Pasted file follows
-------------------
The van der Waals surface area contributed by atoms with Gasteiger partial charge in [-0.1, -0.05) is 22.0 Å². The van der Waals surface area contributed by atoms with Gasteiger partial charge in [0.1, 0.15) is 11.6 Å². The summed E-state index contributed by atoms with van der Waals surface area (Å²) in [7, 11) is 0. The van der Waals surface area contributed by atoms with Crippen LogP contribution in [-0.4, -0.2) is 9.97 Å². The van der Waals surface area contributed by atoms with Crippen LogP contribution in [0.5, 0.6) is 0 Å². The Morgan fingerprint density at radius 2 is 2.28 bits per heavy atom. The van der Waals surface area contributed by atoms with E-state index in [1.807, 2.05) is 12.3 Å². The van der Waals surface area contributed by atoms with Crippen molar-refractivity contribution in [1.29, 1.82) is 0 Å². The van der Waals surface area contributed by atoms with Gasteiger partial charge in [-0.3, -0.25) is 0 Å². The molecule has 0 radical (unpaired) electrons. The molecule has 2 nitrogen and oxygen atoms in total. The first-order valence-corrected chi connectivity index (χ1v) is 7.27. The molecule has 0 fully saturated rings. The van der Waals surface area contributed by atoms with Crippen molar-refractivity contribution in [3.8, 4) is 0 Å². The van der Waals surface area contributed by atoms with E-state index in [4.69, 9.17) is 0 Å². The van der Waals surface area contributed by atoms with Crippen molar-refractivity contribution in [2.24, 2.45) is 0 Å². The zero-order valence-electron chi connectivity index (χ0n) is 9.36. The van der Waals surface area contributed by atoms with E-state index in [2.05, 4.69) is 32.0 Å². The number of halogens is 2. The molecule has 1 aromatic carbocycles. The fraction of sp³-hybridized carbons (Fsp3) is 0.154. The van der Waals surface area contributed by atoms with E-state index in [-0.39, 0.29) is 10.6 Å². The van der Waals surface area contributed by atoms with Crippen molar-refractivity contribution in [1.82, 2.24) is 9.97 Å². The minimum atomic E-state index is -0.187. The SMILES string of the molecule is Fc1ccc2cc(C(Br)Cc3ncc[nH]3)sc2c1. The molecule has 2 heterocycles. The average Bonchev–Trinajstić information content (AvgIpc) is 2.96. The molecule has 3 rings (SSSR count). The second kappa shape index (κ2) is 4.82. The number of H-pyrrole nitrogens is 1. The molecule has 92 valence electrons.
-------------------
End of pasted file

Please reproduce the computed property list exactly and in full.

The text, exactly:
The van der Waals surface area contributed by atoms with Gasteiger partial charge in [-0.1, -0.05) is 22.0 Å². The van der Waals surface area contributed by atoms with Gasteiger partial charge in [0.1, 0.15) is 11.6 Å². The summed E-state index contributed by atoms with van der Waals surface area (Å²) in [7, 11) is 0. The van der Waals surface area contributed by atoms with Crippen LogP contribution in [-0.4, -0.2) is 9.97 Å². The van der Waals surface area contributed by atoms with Crippen LogP contribution in [0.5, 0.6) is 0 Å². The Morgan fingerprint density at radius 2 is 2.28 bits per heavy atom. The van der Waals surface area contributed by atoms with E-state index in [1.807, 2.05) is 12.3 Å². The van der Waals surface area contributed by atoms with Crippen molar-refractivity contribution in [1.29, 1.82) is 0 Å². The van der Waals surface area contributed by atoms with Gasteiger partial charge in [-0.3, -0.25) is 0 Å². The molecule has 0 radical (unpaired) electrons. The molecule has 2 nitrogen and oxygen atoms in total. The first-order valence-corrected chi connectivity index (χ1v) is 7.27. The molecule has 0 fully saturated rings. The van der Waals surface area contributed by atoms with Crippen molar-refractivity contribution in [3.8, 4) is 0 Å². The van der Waals surface area contributed by atoms with E-state index in [4.69, 9.17) is 0 Å². The van der Waals surface area contributed by atoms with Crippen molar-refractivity contribution in [2.24, 2.45) is 0 Å². The zero-order valence-electron chi connectivity index (χ0n) is 9.36. The van der Waals surface area contributed by atoms with E-state index in [2.05, 4.69) is 32.0 Å². The number of halogens is 2. The molecule has 1 aromatic carbocycles. The fraction of sp³-hybridized carbons (Fsp3) is 0.154. The van der Waals surface area contributed by atoms with E-state index in [-0.39, 0.29) is 10.6 Å². The van der Waals surface area contributed by atoms with Crippen molar-refractivity contribution in [1.82, 2.24) is 9.97 Å². The minimum atomic E-state index is -0.187. The SMILES string of the molecule is Fc1ccc2cc(C(Br)Cc3ncc[nH]3)sc2c1. The molecule has 2 heterocycles. The average Bonchev–Trinajstić information content (AvgIpc) is 2.96. The molecule has 3 rings (SSSR count). The second kappa shape index (κ2) is 4.82. The number of H-pyrrole nitrogens is 1. The molecule has 92 valence electrons.